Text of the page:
Goldenseal Information and Side Effects
Goldenseal is a member of the buttercup family. It’s native to America and widely used as a natural remedy. The name comes from the golden color of the roots, which are used in traditional medicine to treat a wide range of ailments.
Native Americans used goldenseal to treat skin diseases, wounds and eye infections/inflammations. References in medical books dating back to the early 1800’s indicate goldenseal tea was also used as a treatment for indigestion.
Today, alternative medical practitioners recommend goldenseal to treat stomach ailments and boost the immune system.
It’s often combined with echinacea in preparations used to ward off colds and flu—although reliable data on its efficacy is lacking.
The alkaloids hydrastine and berberine are the active ingredients in goldenseal.
Some studies on berberine have also shown activity against intestinal parasites, eye infections, bacterial diarrhea and cardiac arrhythmias. More interestingly, berberine has hypoglycemic and antiobesity effects, and may be useful for treating type 2 diabetes.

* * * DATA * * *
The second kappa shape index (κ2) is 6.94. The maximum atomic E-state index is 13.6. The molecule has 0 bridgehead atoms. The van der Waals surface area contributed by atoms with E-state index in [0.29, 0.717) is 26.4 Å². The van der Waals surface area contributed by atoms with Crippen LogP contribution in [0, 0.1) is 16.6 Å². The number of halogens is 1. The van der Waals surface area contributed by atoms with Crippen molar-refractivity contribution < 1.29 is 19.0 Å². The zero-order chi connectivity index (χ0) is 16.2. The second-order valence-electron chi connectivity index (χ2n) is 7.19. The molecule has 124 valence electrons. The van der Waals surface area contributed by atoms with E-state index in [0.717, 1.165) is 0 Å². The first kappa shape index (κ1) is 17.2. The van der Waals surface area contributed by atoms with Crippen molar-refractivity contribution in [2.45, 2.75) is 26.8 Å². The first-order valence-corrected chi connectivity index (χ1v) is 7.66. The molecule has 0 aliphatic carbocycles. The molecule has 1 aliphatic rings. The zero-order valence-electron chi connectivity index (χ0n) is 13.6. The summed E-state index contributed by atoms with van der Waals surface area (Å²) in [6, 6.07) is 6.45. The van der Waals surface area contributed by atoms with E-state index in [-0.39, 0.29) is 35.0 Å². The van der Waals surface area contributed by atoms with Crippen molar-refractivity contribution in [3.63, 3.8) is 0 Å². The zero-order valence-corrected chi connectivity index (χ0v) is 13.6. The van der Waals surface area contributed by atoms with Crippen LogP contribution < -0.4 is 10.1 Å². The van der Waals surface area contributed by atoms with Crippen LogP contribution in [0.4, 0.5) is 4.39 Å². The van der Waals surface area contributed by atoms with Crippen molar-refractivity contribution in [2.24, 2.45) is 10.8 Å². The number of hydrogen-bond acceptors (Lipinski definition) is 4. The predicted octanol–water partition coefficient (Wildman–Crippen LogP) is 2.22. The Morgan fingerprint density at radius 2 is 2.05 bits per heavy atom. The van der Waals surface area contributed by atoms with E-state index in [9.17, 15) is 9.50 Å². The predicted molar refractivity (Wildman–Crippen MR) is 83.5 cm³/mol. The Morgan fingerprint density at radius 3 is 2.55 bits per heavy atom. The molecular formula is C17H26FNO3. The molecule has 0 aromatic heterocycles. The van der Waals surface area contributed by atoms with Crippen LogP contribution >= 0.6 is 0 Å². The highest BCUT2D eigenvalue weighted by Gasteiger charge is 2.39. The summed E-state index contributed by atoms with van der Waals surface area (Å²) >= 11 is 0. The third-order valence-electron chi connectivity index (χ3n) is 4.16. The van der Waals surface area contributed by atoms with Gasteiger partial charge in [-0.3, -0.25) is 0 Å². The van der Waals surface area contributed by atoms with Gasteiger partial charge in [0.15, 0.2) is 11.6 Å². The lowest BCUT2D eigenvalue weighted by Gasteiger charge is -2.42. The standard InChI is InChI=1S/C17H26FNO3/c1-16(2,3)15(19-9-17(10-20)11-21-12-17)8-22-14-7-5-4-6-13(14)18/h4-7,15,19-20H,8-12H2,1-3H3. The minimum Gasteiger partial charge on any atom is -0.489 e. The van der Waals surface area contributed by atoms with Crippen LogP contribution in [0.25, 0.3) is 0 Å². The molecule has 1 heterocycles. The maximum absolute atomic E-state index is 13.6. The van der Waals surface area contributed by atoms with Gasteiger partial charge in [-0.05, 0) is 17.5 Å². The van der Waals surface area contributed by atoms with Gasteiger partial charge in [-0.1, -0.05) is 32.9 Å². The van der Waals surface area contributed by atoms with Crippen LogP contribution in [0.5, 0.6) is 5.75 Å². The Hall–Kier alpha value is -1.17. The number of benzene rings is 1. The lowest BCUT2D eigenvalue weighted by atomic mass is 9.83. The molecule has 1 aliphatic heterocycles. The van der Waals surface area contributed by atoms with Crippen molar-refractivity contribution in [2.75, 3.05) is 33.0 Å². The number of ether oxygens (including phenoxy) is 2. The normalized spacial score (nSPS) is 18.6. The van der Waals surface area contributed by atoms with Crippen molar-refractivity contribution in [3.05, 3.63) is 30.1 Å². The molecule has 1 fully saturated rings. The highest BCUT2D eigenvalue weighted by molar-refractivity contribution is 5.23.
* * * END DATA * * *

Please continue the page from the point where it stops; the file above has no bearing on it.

Of course, this is berberine, not goldenseal. As a natural product, goldenseal contains varying—and relatively low—amounts of berberine. Thus, in the absence of direct human or animal studies on goldenseal itself, it’s difficult to predict how useful it might be for treating any of the above conditions. In truth, reproductive toxicity tests suggest that goldenseal is poorly absorbed, although this observation remains to be confirmed.
Since goldenseal root has been harvested extensively, it’s nearly extinct in the wild. Most goldenseal available today is grown specifically for use in herbal supplements. The herb is sold in bulk powder form, or in capsules, tablets and tinctures. The best quality extracts are standardized to contain 5–10% alkaloids.
What About Goldenseal Side Effects?
Though generally safe, goldenseal root should not be taken in very large doses or for more than three weeks at a time. Because of the alkaloids in goldenseal, gastrointestinal distress may result from long term or excessive use.
As with many herbal supplements, use of this herb by pregnant and lactating women is not recommended. Similarly, children under the age of two should not use goldenseal root.